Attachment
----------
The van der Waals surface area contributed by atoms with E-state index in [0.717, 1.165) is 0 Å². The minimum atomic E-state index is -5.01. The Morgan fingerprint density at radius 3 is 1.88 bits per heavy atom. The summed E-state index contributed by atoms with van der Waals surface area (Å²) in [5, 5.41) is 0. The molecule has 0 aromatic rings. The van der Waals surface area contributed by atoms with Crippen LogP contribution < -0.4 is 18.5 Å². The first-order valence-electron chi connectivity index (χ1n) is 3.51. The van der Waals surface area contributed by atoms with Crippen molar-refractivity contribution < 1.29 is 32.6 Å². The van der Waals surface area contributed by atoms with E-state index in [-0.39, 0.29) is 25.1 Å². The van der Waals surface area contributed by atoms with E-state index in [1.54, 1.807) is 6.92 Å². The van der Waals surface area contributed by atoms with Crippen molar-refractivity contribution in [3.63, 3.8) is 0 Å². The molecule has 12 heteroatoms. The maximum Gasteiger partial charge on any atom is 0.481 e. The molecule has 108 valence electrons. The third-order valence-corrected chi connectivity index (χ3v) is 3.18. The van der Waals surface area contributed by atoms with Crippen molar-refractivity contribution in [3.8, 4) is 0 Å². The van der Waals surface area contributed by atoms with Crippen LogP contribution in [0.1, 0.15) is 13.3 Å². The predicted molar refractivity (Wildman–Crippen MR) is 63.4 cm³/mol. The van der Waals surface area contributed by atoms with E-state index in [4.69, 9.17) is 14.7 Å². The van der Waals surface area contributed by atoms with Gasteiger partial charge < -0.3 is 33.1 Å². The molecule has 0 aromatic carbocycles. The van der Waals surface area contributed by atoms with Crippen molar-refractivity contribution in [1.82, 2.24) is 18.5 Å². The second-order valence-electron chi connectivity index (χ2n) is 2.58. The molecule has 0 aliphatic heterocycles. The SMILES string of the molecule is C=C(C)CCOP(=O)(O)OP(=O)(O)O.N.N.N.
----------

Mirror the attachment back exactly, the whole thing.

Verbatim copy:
The van der Waals surface area contributed by atoms with E-state index in [0.717, 1.165) is 0 Å². The minimum atomic E-state index is -5.01. The Morgan fingerprint density at radius 3 is 1.88 bits per heavy atom. The summed E-state index contributed by atoms with van der Waals surface area (Å²) in [5, 5.41) is 0. The molecule has 0 aromatic rings. The van der Waals surface area contributed by atoms with Crippen LogP contribution < -0.4 is 18.5 Å². The first-order valence-electron chi connectivity index (χ1n) is 3.51. The van der Waals surface area contributed by atoms with Crippen molar-refractivity contribution < 1.29 is 32.6 Å². The van der Waals surface area contributed by atoms with E-state index in [-0.39, 0.29) is 25.1 Å². The van der Waals surface area contributed by atoms with E-state index in [1.54, 1.807) is 6.92 Å². The van der Waals surface area contributed by atoms with Crippen molar-refractivity contribution in [3.63, 3.8) is 0 Å². The molecule has 12 heteroatoms. The maximum Gasteiger partial charge on any atom is 0.481 e. The molecule has 108 valence electrons. The third-order valence-corrected chi connectivity index (χ3v) is 3.18. The van der Waals surface area contributed by atoms with Crippen molar-refractivity contribution in [3.8, 4) is 0 Å². The van der Waals surface area contributed by atoms with Crippen LogP contribution in [0.1, 0.15) is 13.3 Å². The predicted molar refractivity (Wildman–Crippen MR) is 63.4 cm³/mol. The van der Waals surface area contributed by atoms with E-state index in [4.69, 9.17) is 14.7 Å². The van der Waals surface area contributed by atoms with Gasteiger partial charge < -0.3 is 33.1 Å². The molecule has 0 aromatic carbocycles. The van der Waals surface area contributed by atoms with Crippen molar-refractivity contribution in [1.82, 2.24) is 18.5 Å². The second-order valence-electron chi connectivity index (χ2n) is 2.58. The molecule has 0 aliphatic heterocycles. The SMILES string of the molecule is C=C(C)CCOP(=O)(O)OP(=O)(O)O.N.N.N.